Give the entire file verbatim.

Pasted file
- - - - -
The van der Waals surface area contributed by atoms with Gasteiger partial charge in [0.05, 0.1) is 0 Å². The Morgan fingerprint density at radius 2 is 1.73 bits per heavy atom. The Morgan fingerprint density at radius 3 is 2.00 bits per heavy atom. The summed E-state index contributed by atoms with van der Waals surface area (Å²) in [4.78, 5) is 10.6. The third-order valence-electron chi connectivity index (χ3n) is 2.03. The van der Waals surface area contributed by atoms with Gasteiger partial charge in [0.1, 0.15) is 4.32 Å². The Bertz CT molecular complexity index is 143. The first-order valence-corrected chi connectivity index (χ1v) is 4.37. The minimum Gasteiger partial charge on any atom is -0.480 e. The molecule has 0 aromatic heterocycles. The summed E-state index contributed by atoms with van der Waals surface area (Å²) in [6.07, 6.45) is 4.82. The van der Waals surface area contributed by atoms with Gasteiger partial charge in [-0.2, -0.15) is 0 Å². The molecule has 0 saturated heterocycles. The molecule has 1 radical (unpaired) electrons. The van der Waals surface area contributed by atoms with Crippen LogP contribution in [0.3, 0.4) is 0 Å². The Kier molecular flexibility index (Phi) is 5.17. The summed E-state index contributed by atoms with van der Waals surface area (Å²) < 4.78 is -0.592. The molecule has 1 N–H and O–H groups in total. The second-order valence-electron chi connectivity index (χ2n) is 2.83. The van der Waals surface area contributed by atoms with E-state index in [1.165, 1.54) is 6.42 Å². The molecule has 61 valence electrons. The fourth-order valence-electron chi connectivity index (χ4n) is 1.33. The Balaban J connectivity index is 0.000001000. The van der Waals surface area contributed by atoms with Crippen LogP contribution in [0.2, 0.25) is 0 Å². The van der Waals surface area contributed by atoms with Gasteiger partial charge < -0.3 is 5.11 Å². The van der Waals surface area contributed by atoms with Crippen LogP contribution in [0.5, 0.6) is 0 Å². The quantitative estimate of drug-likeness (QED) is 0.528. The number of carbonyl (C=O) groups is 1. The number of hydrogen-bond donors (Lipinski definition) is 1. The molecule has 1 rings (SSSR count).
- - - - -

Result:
The van der Waals surface area contributed by atoms with Gasteiger partial charge in [0.05, 0.1) is 0 Å². The Morgan fingerprint density at radius 2 is 1.73 bits per heavy atom. The Morgan fingerprint density at radius 3 is 2.00 bits per heavy atom. The summed E-state index contributed by atoms with van der Waals surface area (Å²) in [4.78, 5) is 10.6. The third-order valence-electron chi connectivity index (χ3n) is 2.03. The van der Waals surface area contributed by atoms with Gasteiger partial charge in [0.1, 0.15) is 4.32 Å². The Bertz CT molecular complexity index is 143. The first-order valence-corrected chi connectivity index (χ1v) is 4.37. The minimum Gasteiger partial charge on any atom is -0.480 e. The molecule has 0 aromatic heterocycles. The summed E-state index contributed by atoms with van der Waals surface area (Å²) in [6.07, 6.45) is 4.82. The van der Waals surface area contributed by atoms with Gasteiger partial charge in [-0.2, -0.15) is 0 Å². The molecule has 0 saturated heterocycles. The molecule has 1 radical (unpaired) electrons. The van der Waals surface area contributed by atoms with Crippen LogP contribution in [0.3, 0.4) is 0 Å². The Kier molecular flexibility index (Phi) is 5.17. The summed E-state index contributed by atoms with van der Waals surface area (Å²) < 4.78 is -0.592. The molecule has 1 N–H and O–H groups in total. The second-order valence-electron chi connectivity index (χ2n) is 2.83. The van der Waals surface area contributed by atoms with E-state index in [1.165, 1.54) is 6.42 Å². The molecule has 61 valence electrons. The fourth-order valence-electron chi connectivity index (χ4n) is 1.33. The Balaban J connectivity index is 0.000001000. The van der Waals surface area contributed by atoms with Crippen LogP contribution in [0.2, 0.25) is 0 Å². The van der Waals surface area contributed by atoms with Gasteiger partial charge < -0.3 is 5.11 Å². The van der Waals surface area contributed by atoms with Crippen LogP contribution in [0.5, 0.6) is 0 Å². The quantitative estimate of drug-likeness (QED) is 0.528. The number of carbonyl (C=O) groups is 1. The number of hydrogen-bond donors (Lipinski definition) is 1. The molecule has 1 rings (SSSR count).